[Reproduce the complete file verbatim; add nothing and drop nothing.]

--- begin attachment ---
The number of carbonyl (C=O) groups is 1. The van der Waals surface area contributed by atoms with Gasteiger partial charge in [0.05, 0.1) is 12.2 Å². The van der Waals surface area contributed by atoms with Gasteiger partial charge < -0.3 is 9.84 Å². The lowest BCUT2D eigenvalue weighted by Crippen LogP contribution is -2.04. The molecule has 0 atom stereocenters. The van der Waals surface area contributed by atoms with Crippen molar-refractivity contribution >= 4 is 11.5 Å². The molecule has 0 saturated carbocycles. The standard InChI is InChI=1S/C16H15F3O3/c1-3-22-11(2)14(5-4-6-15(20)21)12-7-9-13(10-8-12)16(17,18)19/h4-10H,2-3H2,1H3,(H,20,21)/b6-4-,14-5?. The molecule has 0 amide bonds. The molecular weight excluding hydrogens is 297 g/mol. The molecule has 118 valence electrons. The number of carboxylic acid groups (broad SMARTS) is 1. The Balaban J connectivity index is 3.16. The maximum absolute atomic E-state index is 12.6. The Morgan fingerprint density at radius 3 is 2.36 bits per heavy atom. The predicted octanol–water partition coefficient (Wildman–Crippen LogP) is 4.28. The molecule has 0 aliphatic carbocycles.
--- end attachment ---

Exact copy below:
The number of carbonyl (C=O) groups is 1. The van der Waals surface area contributed by atoms with Gasteiger partial charge in [0.05, 0.1) is 12.2 Å². The van der Waals surface area contributed by atoms with Gasteiger partial charge < -0.3 is 9.84 Å². The lowest BCUT2D eigenvalue weighted by Crippen LogP contribution is -2.04. The molecule has 0 atom stereocenters. The van der Waals surface area contributed by atoms with Crippen molar-refractivity contribution >= 4 is 11.5 Å². The molecule has 0 saturated carbocycles. The standard InChI is InChI=1S/C16H15F3O3/c1-3-22-11(2)14(5-4-6-15(20)21)12-7-9-13(10-8-12)16(17,18)19/h4-10H,2-3H2,1H3,(H,20,21)/b6-4-,14-5?. The molecule has 0 amide bonds. The molecular weight excluding hydrogens is 297 g/mol. The molecule has 118 valence electrons. The number of carboxylic acid groups (broad SMARTS) is 1. The Balaban J connectivity index is 3.16. The maximum absolute atomic E-state index is 12.6. The Morgan fingerprint density at radius 3 is 2.36 bits per heavy atom. The predicted octanol–water partition coefficient (Wildman–Crippen LogP) is 4.28. The molecule has 0 aliphatic carbocycles.